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travelling from France to UK with DS1 & 2 who don't have my surname(30 Posts)
Tomorrow I am flying from France to the UK with DS1 & 2.
They have their father's surname, not mine.
As a precaution, I was advised to have a letter from DH authorising me to travel with them.
Is this right?
What do I need?
Just a signed letter? (which I could have written myself)
A photocopy of our livret de famille as well, or of DH's ID?
I'd check the Border Control agency website AFA the UK side of things is concerned.
I know (from working for them in the past) that they are starting to bring this in for lone parents travelling with children, and being told to pay special attention to it.
Not sure if it's that widespread tbh, yet. I know here that Milan airport is quite strict on it, but none of the others.
Best check somewhere official on the French side of things.
As you say, you could have written a letter with dh's signature....
I have never bothered myself, never had any problems
DH has in the past carried his marriage certificate with him. And lost on one of our travels....
Yes, take a letter signed by your DH confirming that he is OK with you taking your children outside the country.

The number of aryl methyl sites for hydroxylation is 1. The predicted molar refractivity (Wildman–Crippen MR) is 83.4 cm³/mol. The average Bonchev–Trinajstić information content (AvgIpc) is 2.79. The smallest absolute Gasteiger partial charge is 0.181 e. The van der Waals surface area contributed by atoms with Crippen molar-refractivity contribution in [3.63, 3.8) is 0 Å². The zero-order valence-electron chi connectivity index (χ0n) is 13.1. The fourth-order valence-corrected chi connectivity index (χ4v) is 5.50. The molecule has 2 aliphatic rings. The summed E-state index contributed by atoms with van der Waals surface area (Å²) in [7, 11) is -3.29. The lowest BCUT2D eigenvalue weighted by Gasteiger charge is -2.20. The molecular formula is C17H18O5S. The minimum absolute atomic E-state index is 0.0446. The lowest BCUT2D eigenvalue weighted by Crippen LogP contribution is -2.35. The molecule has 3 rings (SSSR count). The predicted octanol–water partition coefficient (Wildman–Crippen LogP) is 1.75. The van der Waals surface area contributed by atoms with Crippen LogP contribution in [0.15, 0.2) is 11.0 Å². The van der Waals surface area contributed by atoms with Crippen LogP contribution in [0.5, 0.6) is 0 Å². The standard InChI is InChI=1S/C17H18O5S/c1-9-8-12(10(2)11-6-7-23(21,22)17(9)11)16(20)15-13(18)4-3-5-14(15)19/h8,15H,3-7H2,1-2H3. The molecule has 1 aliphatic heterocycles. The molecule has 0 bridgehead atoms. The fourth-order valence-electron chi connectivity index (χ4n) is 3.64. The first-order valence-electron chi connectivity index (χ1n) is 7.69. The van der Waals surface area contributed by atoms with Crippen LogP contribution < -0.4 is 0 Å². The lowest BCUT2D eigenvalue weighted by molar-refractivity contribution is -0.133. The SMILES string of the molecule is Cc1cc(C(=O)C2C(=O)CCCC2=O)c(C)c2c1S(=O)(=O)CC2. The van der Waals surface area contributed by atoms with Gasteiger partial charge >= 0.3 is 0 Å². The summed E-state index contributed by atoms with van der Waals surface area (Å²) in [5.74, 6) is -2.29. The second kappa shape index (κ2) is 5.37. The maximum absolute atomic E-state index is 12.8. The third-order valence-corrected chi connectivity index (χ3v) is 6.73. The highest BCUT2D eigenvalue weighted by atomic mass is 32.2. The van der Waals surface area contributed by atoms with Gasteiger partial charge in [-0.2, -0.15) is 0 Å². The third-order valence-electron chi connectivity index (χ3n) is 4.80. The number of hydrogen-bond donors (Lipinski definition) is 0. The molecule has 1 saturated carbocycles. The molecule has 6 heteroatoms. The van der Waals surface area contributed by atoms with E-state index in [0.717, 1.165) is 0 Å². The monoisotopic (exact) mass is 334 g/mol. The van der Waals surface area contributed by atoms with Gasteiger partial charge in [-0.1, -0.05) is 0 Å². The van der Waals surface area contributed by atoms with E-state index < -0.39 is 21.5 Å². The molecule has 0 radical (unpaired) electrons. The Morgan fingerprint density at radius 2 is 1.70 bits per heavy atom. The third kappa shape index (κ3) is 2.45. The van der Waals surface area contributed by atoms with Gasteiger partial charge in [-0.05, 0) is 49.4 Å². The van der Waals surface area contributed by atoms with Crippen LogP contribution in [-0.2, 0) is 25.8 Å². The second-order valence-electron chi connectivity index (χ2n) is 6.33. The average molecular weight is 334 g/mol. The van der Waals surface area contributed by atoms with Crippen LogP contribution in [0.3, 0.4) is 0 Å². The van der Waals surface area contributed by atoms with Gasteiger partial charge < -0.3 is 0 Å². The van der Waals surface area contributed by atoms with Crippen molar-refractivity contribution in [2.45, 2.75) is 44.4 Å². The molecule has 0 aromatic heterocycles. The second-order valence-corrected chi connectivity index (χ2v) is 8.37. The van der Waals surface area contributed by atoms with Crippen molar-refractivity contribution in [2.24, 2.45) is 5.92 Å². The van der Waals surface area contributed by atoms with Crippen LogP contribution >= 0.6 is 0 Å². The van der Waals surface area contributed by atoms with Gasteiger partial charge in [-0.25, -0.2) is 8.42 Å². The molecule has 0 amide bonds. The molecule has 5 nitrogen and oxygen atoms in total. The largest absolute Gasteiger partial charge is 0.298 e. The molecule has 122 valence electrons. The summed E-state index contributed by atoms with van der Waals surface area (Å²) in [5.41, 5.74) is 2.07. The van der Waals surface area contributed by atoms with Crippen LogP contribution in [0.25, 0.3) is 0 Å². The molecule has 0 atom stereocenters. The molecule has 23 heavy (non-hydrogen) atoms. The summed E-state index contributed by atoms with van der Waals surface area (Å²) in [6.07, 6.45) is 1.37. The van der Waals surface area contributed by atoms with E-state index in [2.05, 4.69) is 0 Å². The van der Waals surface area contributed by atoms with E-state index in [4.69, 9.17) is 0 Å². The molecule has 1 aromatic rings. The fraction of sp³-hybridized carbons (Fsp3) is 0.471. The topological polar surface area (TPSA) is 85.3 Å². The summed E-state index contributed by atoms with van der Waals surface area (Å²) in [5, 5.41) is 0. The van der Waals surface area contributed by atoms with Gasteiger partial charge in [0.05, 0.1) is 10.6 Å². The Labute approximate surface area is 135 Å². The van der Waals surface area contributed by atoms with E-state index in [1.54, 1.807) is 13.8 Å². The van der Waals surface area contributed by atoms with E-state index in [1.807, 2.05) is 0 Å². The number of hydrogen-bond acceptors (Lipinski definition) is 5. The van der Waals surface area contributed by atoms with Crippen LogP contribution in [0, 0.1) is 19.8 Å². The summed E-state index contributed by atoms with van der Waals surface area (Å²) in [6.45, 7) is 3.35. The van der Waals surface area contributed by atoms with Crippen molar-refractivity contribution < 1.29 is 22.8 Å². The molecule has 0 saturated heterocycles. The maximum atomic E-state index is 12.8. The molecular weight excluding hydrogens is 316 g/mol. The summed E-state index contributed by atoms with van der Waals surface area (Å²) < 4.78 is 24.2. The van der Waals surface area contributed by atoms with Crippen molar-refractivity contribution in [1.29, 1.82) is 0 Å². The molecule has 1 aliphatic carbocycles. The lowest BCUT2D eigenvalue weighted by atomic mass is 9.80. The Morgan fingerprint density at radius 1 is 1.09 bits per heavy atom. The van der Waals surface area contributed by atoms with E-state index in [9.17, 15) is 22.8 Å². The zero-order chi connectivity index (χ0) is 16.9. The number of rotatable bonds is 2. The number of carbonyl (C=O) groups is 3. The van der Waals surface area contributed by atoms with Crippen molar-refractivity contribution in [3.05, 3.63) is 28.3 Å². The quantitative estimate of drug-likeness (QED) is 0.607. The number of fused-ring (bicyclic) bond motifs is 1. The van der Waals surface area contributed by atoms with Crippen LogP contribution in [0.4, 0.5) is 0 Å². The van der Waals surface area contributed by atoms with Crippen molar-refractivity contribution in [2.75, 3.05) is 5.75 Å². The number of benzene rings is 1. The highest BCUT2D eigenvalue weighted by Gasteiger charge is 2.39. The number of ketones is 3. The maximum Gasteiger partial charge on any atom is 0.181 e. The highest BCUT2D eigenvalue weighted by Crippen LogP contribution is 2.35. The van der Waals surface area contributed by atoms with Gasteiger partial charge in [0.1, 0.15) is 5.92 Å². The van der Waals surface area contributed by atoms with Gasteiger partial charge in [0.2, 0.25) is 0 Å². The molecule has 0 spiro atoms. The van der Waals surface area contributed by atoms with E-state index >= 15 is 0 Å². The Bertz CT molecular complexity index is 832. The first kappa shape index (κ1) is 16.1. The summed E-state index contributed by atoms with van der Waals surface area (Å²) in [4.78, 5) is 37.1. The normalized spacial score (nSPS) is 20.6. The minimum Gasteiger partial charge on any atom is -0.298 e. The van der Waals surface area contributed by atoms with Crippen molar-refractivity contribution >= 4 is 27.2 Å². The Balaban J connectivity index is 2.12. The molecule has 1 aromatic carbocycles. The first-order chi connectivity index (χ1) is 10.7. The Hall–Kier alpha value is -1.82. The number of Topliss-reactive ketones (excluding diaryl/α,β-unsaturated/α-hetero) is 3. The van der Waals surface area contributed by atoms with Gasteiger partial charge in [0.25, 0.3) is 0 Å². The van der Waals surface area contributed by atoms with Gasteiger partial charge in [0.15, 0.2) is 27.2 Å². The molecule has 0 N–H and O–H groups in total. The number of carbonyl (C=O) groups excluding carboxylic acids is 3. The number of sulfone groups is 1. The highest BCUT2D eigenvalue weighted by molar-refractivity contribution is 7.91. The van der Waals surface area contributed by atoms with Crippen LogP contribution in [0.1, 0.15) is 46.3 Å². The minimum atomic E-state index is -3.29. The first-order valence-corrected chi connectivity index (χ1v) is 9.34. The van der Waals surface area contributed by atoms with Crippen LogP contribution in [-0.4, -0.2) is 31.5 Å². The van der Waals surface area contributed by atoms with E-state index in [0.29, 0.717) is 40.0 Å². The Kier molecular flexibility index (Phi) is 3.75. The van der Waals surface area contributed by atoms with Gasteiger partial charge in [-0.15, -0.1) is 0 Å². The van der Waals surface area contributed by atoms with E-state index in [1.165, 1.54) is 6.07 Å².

I find the whole thing absolutely outrageous. DD has both our surnames for this very reason.
I should have given them my surname as well as DH's, but hardly anyone in the UK can pronounce it correctly, never mind in France.
It just seemed an unnecessary hassle for them.
But it makes me furious to have to prove that I have the right to travel with the fruit of my own blimmin loins
My dd has a different surname to me too.
Based on the letter I was given at Gare de Nord I write and dh signs something like:
To whomever it may concern,
dd and dw are going to England to stay with dw's parents/sister/friends at .......................(address) from ..... to ......
I give full permission for my dd to travel with dw and ontop of that I hope they have a very good time!
I also have an official copy of her birth certificate with me.
It is a pain and feels a bit but I would rather jump hoops than not be allowed to get on the plane/train!
Have done a bilingual version, to cover all eventualities:
I, DH, of ..., hereby confirm that I give my full and unreserved consent for my wife, DW,, to travel freely with our two children, DS1 & DS2 (born ... and ...), to leave and enter French territory as she wishes and to travel wheresoever she may see fit to take them.
Je soussigné DH, demeurant ..., père des enfants DS1 & DS2, nés ..., et disposant du plein exercice de lautorité parentale sur ces enfants, atteste par la présente que je les autorise à voyager librement, sur et hors du territoire français, en compagnie de leur mère, DW, demeurant également ... et disposant aussi du plein exercice de lautorité parentale sur ces enfants.